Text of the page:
Tuesday, June 24, 2014

Felool us twice...

[Originally posted at NOW]

Earlier today, less than 24 hours after US Secretary of State John Kerry rewarded Egypt’s new military dictator with a first-time personal visit, bearing housewarming gifts of over $500m and a fleet of Apache attack helicopters, an Egyptian court sentenced six journalists – an Australian, two Britons, a Dutchwoman, an Egyptian and an Egyptian-Canadian – to between seven and ten years in jail on charges of “spreading false news” and supporting “terrorism.”

The entire ‘trial’ had of course from the start been a spectacle of unabashed thuggery. The judge, who had a habit of wearing dark sunglasses in court, based his decision on such compelling evidence as “videos of trotting horses from Sky News Arabia, a song by the Australian singer Gotye, and a BBC documentary from Somalia,” according to the Guardian. Amnesty International added that “prosecutors obstructed the defendants’ right to review and challenge the evidence presented against them” and “key witnesses for the prosecution […] appeared to contradict their own testimony,” concluding the whole procedure was “a complete sham.”

All perfectly despicable, certainly, but why should anyone be surprised? This is, after all, the same regime that has slaughtered “more than 1,400 demonstrators” since coming to power (according to Human Rights Watch), sentenced hundreds more to death, and arrested no fewer than 16,000 political prisoners, many of whom are routinely tortured. Whatever else today’s verdict may be, it’s hardly a departure from the progress of what Kerry once imperishably called the military’s “restoring democracy” – the jailing of secular figureheads of the 2011 revolution; the silencing of Bassem Youssef; the rounding up and deporting of Syrian and Palestinian refugees; Field Marshal Sisi’s laughable 96% election win.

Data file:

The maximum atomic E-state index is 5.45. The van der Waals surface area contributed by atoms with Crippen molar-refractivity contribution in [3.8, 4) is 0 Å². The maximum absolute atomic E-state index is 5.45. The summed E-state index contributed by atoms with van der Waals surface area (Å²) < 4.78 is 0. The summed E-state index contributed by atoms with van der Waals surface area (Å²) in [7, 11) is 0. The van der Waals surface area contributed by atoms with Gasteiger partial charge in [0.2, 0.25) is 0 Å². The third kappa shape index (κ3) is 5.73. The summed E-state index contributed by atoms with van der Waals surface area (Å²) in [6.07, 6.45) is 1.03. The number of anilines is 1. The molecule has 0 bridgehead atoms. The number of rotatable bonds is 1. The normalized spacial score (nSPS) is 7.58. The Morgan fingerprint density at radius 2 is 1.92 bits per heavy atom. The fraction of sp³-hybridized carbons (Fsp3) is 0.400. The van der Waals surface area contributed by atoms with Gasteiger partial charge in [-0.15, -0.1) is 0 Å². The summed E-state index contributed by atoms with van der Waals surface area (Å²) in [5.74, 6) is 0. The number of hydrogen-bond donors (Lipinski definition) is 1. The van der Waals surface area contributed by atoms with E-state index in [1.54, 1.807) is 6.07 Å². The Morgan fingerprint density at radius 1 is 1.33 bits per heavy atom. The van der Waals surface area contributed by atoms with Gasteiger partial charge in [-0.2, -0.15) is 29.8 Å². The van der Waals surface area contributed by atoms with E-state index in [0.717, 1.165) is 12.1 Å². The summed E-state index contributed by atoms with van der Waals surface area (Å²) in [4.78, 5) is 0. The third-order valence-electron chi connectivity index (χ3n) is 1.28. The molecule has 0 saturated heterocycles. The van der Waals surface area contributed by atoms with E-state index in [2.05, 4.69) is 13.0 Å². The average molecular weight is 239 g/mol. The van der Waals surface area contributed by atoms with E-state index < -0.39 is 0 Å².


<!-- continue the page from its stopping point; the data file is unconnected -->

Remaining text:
The one ironic consolation is that a show trial aimed at silencing criticism of the ruling junta has in fact only shone a larger and brighter international spotlight upon its depravity. Martin Amis once said what made literary criticism unique was that the critic was forced to use the same tools – i.e., pen and pad – as the artist he was appraising (whereas, say, a theatre critic need not express his thoughts on a new play by leaping on stage and bursting into song). By the same token, what is so singularly stupid about oppressing journalists is that the people who write the news around the world are also journalists. To that extent – admittedly if only to that extent – the felool in their brutality are fashioning rods that one day may be applied to their own backs.

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